A scaled-down copy of the great cathedral of Cologne can be seen from the New Jersey Turnpike and from planes landing at Newark Airport. The church, under construction from 1889 until 1901 is constructed of gray granite with white dressed granite trimmings. Its estimated cost was $400,000. It seats 1,600. The pastor who oversaw the construction was Rev. Martin Gessner. According to parish history, Father Gessner and parishioners carried stones to the site and assisted in the construction to reduce costs. The builder was Frank Mulligan. Interior carpentry work was done by James Cantwell, and the finishing by P. J. Kiely, both of Elizabeth. The interior marble statues by Joseph Sibbel are of Italian marble.
“St. Patrick’s Church, Elizabethport, New Jersey, which was recently dedicated, is a remarkable edifice. Having been in course of construction since 1889 under the personal supervision of its rector, Rev. Martin Gessner. No debt has existed at any time, from the inception to the completion of the edifice. Father Gessner raised the money among his own parishioners. He refused to borrow on bond or mortgage. When money was not in hand he stopped work until money accumulated to keep up the ‘pay as you go’ principle which he maintained from beginning to end of building operations. The structure is in the medieval Gothic school of architecture. The material is gray granite from Maine, with white dressed granite trimmings and granite columns and capitals in the interior. The towers are 212 feet tall.
All the marble statuary in the interior is by Mr. Joseph Sibbel, sculptor, who journeyed to Italy for the express purpose of selecting it in the quarries, made famous by Michael Angelo.”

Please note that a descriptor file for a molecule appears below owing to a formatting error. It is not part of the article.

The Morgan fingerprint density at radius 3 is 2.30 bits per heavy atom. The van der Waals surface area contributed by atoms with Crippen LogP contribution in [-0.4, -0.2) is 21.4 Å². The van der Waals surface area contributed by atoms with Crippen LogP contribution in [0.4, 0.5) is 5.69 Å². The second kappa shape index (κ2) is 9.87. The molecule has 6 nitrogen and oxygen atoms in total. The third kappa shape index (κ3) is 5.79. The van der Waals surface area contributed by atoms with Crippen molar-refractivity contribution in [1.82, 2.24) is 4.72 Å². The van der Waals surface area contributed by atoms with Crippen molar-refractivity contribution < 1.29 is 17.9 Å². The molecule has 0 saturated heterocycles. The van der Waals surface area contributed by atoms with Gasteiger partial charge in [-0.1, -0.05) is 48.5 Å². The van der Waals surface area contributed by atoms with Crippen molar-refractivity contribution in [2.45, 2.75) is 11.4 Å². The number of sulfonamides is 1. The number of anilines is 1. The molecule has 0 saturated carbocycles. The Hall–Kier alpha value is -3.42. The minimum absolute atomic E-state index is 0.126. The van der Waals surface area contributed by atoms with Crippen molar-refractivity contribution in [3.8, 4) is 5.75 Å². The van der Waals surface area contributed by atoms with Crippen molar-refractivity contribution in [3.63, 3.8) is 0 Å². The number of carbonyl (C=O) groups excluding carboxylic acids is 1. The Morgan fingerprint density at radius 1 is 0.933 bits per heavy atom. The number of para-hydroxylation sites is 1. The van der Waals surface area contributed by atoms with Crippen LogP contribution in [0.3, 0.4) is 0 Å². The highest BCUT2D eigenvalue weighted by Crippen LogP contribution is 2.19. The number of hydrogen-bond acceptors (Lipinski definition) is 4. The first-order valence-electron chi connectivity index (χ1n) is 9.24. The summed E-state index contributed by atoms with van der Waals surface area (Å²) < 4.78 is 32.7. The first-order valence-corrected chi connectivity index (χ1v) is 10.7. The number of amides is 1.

New Zealand Tablet, Volume XXVIII, Issue 3, January 18, 1900, page 27.
About The Building
- William Schickel
- Gothic Revival
- Joseph Sibbel - Marble Statues
Fabricator(s) of Windows
- Franz Meyer
Notable Works of Art
- Hook and Hastings 2,900-pipe organ
- Altar of Tyrolean marble, Italian marble, Algerian and Mexican onyx. Tabernacle and communion rail of Algerian onyx. Cost in 1899 - $47,000.
- Communion rail of onyx. 42 stained glass windows by Franz Meyer, characterized by bubble glass, translucency, and varying thicknesses.
- Stations of the Cross by Franz Meyer.
- Marble statues by Joseph Sibbel, sculptor.
- 1940 - The church was cleaned and painted. 1961 - Several pinnacles and gargoyles were removed from the towers for safety. 1994 - The sacristy was gutted by fire and repaired. The church was undamaged. 1995 - The sanctuary ceiling was restored and the church and the Stations of the Cross were repainted. The statues were cleaned.
Current Status: In use
Year Opened: 1899